Latest attempt to create a blue rose


Thanks Jim for the link to this interesting article. I’m really curious about what type of gene was discovered in bacteria for blue pigmentation .

The discussion on rose fragrance was interesting too. A couple months ago I had the pleasure of listening to a seminar by Dr. David Weiss on his fragrance reseach when he was visting Minnesota. The yellow rose was ‘Golden Gate’. In the newspaper article it quotes Dr. Weiss as saying, “Unfortunately, we don’t have the technology to transform the rose,”. Perhaps the reporter misquoted or misunderstood him. Dr. Weiss and his associates found that the fragrance pathways are very complex and for a transgenic approach to be successful, one would need to know what is the limiting step(s) for each cultivar. After that is determined, gene(s) may be able to be pinpointed that could be used for transformation to increase fragrance. The technology exists to transform roses, but the question here is to transform roses with what to increase fragrance? It seems that transgenic roses with increased fragrance and other plant species able to have a “rose” scent through transformation is a ways off.



Dear Jim,

I can’t seem to make that article come up, but I keep wondering if we are going about this the wrong way. In nature, most blue is structural and produced by diffraction, the sky, blue eyes, some of the blue flowers are due to structure breaking up the light waves. I used to raise green parrots and once read a very lucid chapter in a book (about Lovebirds) by George A. Smith of Great Britain. He explained that since blue and yellow color were reflected back to the eye from a “green” feather that a mutation which lost the yellow color would produce blue. The reason for this was that the upper layer of the “green” feather had no color itself (and was called the “cloudy layer” but relected the light back out in the typical fractured pattern which gives blue eyes and blue skies. (He described it better than I do, of course.)

This kind of thing makes me think that those searching for a blue rose would do better to start with Greensleeves, or St. Patrick or Limelight, since these roses have some “green” petals to begin with. Maybe irradiation with a black light at the correct time could produce the right mutation.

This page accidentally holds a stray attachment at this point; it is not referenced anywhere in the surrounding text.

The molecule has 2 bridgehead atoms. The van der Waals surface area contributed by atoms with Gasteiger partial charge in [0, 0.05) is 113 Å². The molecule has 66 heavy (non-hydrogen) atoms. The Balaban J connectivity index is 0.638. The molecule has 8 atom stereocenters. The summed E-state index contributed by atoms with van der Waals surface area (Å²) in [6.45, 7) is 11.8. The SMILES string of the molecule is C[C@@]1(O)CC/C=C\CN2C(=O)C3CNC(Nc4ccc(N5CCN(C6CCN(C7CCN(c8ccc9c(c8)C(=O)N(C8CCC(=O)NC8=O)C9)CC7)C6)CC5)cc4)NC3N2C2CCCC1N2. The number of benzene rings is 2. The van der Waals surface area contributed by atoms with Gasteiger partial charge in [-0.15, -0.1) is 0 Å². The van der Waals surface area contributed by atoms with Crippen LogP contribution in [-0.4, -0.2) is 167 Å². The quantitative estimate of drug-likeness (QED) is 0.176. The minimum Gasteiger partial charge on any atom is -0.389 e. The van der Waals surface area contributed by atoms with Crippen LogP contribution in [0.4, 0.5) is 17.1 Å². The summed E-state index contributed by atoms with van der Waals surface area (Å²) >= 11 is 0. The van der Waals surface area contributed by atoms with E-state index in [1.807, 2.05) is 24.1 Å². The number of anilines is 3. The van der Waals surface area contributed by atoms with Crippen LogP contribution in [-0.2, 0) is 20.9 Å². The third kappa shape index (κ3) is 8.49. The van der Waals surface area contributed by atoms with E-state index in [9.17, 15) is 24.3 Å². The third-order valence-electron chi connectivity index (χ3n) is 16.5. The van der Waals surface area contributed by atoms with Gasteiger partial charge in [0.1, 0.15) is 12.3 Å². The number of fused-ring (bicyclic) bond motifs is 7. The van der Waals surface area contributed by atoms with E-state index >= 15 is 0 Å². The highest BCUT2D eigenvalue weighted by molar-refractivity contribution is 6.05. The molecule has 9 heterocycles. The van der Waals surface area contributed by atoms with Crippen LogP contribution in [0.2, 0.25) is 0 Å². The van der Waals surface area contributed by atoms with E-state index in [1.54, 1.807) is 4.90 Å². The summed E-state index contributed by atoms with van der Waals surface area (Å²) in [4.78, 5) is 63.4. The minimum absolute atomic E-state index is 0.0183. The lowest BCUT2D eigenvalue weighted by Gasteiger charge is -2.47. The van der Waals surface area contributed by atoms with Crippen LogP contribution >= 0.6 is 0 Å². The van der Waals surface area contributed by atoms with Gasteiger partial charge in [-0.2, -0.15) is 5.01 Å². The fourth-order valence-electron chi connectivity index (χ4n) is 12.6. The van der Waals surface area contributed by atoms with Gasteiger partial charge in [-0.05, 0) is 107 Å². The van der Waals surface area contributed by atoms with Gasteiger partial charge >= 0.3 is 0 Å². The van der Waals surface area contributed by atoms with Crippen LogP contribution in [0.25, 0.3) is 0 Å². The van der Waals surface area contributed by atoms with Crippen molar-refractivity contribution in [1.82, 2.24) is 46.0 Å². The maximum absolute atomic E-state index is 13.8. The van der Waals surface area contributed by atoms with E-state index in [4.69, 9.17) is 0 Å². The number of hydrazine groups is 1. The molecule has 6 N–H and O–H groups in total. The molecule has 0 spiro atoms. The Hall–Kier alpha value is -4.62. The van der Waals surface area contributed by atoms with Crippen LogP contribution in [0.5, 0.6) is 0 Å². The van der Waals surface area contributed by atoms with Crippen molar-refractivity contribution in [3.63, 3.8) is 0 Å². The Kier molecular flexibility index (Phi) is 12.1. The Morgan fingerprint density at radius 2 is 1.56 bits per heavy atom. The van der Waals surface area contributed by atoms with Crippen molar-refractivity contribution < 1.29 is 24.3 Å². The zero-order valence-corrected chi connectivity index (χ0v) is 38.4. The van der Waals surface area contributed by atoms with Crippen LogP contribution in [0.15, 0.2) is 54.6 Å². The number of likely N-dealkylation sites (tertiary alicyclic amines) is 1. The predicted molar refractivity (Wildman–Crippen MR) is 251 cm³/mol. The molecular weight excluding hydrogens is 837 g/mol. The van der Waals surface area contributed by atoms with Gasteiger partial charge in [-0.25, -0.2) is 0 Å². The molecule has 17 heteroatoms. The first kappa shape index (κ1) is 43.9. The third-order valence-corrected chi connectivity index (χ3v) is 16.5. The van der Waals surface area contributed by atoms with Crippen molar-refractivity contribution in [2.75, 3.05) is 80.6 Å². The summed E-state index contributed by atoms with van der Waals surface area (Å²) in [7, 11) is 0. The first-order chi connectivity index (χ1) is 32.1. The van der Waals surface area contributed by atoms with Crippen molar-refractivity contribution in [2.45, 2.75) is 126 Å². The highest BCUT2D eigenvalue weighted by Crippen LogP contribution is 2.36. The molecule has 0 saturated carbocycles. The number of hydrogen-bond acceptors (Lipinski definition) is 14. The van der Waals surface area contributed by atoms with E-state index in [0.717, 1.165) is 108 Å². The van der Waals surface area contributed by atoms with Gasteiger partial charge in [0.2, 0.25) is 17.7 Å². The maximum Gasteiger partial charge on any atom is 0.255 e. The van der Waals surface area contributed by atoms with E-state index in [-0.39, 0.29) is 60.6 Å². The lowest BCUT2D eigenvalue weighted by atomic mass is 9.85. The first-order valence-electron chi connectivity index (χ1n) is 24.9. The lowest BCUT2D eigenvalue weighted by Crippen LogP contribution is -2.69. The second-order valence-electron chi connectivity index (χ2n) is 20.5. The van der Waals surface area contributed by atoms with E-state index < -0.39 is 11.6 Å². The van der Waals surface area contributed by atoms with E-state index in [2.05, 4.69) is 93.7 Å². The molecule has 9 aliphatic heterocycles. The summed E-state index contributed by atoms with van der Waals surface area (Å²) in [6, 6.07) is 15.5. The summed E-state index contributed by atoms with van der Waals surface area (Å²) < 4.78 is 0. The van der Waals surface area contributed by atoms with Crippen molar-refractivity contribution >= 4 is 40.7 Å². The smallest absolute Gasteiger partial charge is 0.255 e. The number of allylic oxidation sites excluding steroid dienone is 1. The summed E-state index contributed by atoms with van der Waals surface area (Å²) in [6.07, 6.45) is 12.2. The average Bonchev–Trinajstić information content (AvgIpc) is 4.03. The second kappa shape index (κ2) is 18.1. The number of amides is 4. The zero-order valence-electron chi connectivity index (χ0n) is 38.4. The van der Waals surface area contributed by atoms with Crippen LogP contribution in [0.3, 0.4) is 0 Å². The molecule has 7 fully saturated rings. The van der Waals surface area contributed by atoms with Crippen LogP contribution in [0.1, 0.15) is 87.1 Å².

I know that there are bluish pigments (my Sapphire Gladioli leak blue-purple dye all over everything in the Spring), but I still wonder about the “structural” aspect.

I continue to try to find articles on the web under “rose petal cross section” but come up with nothing. Does anyone know if rose petals have been examined microscopically?

Has anyone tried to get blue starting from yellow-green??

Thanks, Linda

My understanding is that greenish roses get their color from a green pigment, chlorophyll, rather than a combination of blue and yellow pigments.

BTW, Ralph Moore has some green-flowered seedlings under evaluation. I haven’t heard whether he will introduce them.

Yahoo only keeps news stories online for a limited amount of time, and that story is no longer on their site. Here is another site that has it.


Hi Jim,

yes, I can’t think of an instance when a flower of any kind doesn’t owe it’s green color to the presence of chlorophyll. This explains why green roses last so long and attract more aphids, as the flower actually photosynthesizes with the rest of the plant and why it’s not likely that one could selectively eliminate the yellow pigment from only the flower.

From what I’ve gathered the real problem seems to be that the ph level in roses doesn’t allow the blue pigment to express itself in roses the way it does in the petunia that was chosen as the source for the blue gene.

I think the problem will eventually be solved. There are many other gene sources for blue pigment. Petunia happens to be very easy to tissue culture which is probably the reason it was chosen. I prefer the blue of Delphinium or Lobelia to the blue of petunia.